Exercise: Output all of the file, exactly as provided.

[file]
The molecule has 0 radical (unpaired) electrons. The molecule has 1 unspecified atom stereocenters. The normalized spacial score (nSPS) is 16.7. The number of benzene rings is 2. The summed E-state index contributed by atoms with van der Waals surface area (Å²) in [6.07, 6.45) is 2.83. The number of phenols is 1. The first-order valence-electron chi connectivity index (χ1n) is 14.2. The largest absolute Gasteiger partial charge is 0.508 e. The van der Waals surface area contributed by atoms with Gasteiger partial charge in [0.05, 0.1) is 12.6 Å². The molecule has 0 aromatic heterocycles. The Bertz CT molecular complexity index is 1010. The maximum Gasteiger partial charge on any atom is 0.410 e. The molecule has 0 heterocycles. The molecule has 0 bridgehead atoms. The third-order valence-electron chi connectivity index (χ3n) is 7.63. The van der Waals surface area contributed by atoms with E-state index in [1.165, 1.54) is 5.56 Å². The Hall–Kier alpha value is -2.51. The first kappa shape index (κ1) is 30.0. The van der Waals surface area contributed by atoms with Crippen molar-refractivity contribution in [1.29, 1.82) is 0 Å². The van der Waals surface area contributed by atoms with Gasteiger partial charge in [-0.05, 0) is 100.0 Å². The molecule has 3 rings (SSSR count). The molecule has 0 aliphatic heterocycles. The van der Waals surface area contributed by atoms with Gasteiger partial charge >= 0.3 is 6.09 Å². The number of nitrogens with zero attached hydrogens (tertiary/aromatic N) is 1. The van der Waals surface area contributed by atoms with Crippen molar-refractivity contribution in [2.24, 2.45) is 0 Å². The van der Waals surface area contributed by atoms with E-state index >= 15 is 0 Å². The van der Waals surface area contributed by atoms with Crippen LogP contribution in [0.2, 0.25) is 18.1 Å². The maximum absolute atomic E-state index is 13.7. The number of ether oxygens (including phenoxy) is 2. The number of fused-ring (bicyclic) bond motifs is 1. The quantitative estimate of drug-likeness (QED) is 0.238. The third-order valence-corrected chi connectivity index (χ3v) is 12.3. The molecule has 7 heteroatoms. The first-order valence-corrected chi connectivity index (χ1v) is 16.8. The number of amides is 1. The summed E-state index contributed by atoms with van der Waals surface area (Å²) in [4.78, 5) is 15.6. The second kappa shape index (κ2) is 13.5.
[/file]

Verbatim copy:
The molecule has 0 radical (unpaired) electrons. The molecule has 1 unspecified atom stereocenters. The normalized spacial score (nSPS) is 16.7. The number of benzene rings is 2. The summed E-state index contributed by atoms with van der Waals surface area (Å²) in [6.07, 6.45) is 2.83. The number of phenols is 1. The first-order valence-electron chi connectivity index (χ1n) is 14.2. The largest absolute Gasteiger partial charge is 0.508 e. The van der Waals surface area contributed by atoms with Gasteiger partial charge in [0.05, 0.1) is 12.6 Å². The molecule has 0 aromatic heterocycles. The Bertz CT molecular complexity index is 1010. The maximum Gasteiger partial charge on any atom is 0.410 e. The molecule has 0 heterocycles. The molecule has 0 bridgehead atoms. The third-order valence-electron chi connectivity index (χ3n) is 7.63. The van der Waals surface area contributed by atoms with E-state index in [1.165, 1.54) is 5.56 Å². The Hall–Kier alpha value is -2.51. The first kappa shape index (κ1) is 30.0. The van der Waals surface area contributed by atoms with Crippen molar-refractivity contribution in [1.29, 1.82) is 0 Å². The van der Waals surface area contributed by atoms with Gasteiger partial charge in [-0.05, 0) is 100.0 Å². The molecule has 3 rings (SSSR count). The molecule has 0 aliphatic heterocycles. The van der Waals surface area contributed by atoms with Gasteiger partial charge >= 0.3 is 6.09 Å². The number of nitrogens with zero attached hydrogens (tertiary/aromatic N) is 1. The van der Waals surface area contributed by atoms with Crippen molar-refractivity contribution in [2.24, 2.45) is 0 Å². The van der Waals surface area contributed by atoms with E-state index >= 15 is 0 Å². The van der Waals surface area contributed by atoms with Crippen LogP contribution in [0.2, 0.25) is 18.1 Å². The maximum absolute atomic E-state index is 13.7. The number of ether oxygens (including phenoxy) is 2. The number of fused-ring (bicyclic) bond motifs is 1. The quantitative estimate of drug-likeness (QED) is 0.238. The third-order valence-corrected chi connectivity index (χ3v) is 12.3. The molecule has 7 heteroatoms. The first-order valence-corrected chi connectivity index (χ1v) is 16.8. The number of amides is 1. The summed E-state index contributed by atoms with van der Waals surface area (Å²) in [4.78, 5) is 15.6. The second kappa shape index (κ2) is 13.5.